As suggested by the term “nidan hakkō,” meaning two-step fermentation, the leaves undergo two different types of fermentation. The first one, called kōki hakkō (好気発酵) and meaning “aerobic fermentation,” involves aerobic molds which need oxygen to grow. The second step favors the formation of anaerobic bacteria in the same way as in awabancha production, and is called nyūsan hakkō (乳酸発酵) or “lactic acid fermentation”.
Before the first fermentation takes place the freshly picked leaves are steamed, together with twigs and branches, for about 2-3 hours, making sure that they are cooked homogeneously. After this step, the leaves are spread over straw mats, and the big twigs are removed.
The first fermentation occurs inside a sort of cellar called “muro” where the leaves are piled over straw mats to form a heap, approximately 50-70 cm high. The pile is then covered with other straw mats and left to aerobically ferment for 7-10 days. For the second fermentation process, the leaves are moved inside big wooden barrels, pressed together, and flattened by heavy rocks put on top of the lid – an operation intended to remove the air between the leaves. The barrel is thus hermetically sealed and left to ferment in an oxygen-free condition between 14-20 days.
The compact pile of multi-layer flattened leaves is then removed from the barrels and cut into squares sizing about 2.5-4 cm. Finally, these fermented, layered, go-stone-shaped, tea leaves are tidily lined up over straw mats to dry in the sun.
Fortunately, the uniqueness of goishicha has been preserved from extinction thanks to the hard work of the farmers who strive to ensure that its ancient tradition will pass on to future generations.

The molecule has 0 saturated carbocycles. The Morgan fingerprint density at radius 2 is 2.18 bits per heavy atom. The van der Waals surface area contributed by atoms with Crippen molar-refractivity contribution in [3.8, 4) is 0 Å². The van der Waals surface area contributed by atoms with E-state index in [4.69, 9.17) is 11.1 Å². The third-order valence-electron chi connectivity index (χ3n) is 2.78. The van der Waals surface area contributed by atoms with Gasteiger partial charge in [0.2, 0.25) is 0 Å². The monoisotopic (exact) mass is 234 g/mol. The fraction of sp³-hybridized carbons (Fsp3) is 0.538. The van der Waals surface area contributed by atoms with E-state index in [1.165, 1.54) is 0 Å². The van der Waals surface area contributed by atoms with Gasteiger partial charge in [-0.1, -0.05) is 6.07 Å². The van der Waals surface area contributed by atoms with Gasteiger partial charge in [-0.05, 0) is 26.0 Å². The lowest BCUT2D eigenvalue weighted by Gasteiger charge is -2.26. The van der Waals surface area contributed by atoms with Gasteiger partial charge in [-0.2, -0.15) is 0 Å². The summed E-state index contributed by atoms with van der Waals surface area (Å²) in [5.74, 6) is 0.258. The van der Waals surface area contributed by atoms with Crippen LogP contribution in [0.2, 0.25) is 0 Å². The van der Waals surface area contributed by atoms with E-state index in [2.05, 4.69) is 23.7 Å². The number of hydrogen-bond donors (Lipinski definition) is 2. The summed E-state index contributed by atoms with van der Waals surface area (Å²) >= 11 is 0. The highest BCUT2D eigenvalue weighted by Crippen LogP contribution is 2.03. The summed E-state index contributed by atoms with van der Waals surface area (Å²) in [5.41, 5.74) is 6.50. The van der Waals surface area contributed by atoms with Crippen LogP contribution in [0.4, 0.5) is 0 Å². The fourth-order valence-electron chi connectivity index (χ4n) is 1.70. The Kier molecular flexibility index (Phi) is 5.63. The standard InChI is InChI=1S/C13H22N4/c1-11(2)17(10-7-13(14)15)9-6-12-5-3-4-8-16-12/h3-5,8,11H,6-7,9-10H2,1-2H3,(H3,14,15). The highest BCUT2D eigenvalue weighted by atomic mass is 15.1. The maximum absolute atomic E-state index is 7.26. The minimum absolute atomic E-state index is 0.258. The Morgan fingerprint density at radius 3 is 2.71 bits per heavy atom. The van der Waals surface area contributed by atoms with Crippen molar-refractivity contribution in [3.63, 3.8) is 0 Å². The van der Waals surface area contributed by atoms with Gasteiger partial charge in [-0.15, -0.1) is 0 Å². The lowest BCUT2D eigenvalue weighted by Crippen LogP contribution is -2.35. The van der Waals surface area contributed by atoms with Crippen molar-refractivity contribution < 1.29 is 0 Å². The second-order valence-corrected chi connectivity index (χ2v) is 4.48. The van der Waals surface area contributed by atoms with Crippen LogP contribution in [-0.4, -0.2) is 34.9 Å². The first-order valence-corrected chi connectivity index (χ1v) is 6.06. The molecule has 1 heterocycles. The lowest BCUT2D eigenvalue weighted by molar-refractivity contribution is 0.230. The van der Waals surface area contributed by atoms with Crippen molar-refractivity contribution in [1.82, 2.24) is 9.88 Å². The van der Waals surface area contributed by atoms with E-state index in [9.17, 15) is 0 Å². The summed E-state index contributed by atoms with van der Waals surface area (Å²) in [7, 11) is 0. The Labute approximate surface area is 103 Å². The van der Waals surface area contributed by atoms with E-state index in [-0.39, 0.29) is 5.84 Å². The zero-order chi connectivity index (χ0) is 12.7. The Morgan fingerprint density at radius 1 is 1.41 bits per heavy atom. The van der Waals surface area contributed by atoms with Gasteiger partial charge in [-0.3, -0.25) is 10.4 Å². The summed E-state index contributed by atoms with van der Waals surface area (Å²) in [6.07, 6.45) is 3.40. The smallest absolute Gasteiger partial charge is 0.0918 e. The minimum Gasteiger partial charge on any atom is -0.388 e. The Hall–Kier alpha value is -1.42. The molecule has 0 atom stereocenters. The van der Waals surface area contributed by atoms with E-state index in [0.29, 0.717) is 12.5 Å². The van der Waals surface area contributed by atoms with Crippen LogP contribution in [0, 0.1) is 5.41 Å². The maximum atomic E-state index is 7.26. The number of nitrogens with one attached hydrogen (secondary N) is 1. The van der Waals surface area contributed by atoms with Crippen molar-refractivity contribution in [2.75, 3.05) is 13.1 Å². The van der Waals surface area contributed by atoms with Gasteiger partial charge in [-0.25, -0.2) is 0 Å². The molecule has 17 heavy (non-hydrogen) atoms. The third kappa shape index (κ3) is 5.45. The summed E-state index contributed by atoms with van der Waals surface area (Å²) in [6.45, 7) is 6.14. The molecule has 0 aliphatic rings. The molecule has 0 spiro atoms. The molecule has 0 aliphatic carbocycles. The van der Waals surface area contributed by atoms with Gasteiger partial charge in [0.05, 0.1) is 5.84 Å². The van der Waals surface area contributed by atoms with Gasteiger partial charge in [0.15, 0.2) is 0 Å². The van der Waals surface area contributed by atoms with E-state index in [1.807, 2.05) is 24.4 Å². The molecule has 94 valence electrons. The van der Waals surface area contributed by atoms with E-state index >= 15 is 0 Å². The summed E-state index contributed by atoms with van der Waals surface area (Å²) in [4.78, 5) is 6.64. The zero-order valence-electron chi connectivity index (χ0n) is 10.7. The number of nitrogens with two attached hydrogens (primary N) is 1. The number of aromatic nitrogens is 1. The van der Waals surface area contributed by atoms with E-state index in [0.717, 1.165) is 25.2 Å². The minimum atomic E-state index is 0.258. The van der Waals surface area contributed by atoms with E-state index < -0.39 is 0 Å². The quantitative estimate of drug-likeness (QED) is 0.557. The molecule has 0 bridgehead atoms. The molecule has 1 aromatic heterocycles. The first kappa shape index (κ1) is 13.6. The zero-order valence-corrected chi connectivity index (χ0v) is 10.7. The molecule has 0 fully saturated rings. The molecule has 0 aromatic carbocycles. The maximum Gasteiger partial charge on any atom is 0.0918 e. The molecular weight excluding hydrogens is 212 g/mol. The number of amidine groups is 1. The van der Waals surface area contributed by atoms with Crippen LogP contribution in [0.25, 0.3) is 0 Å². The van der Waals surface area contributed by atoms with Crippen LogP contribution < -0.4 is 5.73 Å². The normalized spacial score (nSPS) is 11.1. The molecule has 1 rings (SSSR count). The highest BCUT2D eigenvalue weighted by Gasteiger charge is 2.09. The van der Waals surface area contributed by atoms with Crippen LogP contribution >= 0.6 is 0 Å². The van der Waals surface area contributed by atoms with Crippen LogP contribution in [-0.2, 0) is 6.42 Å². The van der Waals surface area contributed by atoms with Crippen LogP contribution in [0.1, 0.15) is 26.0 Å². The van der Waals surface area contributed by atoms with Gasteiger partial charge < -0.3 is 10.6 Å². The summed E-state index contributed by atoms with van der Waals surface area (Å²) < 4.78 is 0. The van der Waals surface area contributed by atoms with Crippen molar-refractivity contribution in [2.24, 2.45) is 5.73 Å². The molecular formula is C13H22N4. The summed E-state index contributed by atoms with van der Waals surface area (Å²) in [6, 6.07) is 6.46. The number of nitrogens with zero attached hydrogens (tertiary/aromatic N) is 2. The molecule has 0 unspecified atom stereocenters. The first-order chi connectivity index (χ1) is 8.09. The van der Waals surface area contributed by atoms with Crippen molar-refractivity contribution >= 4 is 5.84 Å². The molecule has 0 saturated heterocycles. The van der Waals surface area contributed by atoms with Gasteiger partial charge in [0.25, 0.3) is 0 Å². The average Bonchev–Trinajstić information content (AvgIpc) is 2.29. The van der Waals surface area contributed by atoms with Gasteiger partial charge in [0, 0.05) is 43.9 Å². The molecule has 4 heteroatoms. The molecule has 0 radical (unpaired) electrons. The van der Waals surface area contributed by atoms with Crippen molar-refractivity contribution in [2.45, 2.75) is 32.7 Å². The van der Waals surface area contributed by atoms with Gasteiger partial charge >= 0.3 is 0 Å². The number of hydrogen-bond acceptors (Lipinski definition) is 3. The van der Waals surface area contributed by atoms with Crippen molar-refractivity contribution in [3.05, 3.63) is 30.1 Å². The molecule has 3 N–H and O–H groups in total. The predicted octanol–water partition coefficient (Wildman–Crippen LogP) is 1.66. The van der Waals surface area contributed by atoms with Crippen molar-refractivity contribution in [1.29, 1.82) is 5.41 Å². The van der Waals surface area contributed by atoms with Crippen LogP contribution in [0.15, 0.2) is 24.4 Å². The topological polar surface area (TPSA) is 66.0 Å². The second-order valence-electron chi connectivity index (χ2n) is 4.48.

The goishicha tasted here, was made from leaves grown at an altitude of about 450 meters, in the natural environment of the mountains around Ootoyo town. The tea fields there are surrounded by big cedars and other giant trees that grow tall and luxuriant by the forest.
The tea has been left to rest and settle for a couple of years. The result is a sweet and mellow liquor, free of astringency, but with pleasant and balanced acidity. The big dry tea leaves are tightly layered and have a deep, dark, reddish-brown color. Their scent is pungent and strong, reminiscent of brine, prunes, licorice, and Hijiki seaweed. The liquor is yellow-orange, clean, and bright. To the nose, it gives the hints of citrus peel, ume, and raisins with vague shades of kombu weed. The taste is sour and sweet, developing a slight minerality, and leaving a pleasant fresh feeling inside the mouth. The notes are citrusy and spicy, with flavors that recall lotus flowers, prunes, dry apple, accompanied by more balsamic hints of roots, and aniseed.
How to enjoy
Goishicha can be either enjoyed as it is or used for cooking in the same way as awabancha. A square is about 5 grams and it covers the service for one to two people with multiple brewings in a 200 ml kyūsu (Japanese side-handle teapot). Nevertheless, it gives its best results when slowly boiled inside a 1-liter kettle for at least 15 minutes. This method takes time and patience, but the result is a delicious, deep taste and lingering umami feeling inside the mouth.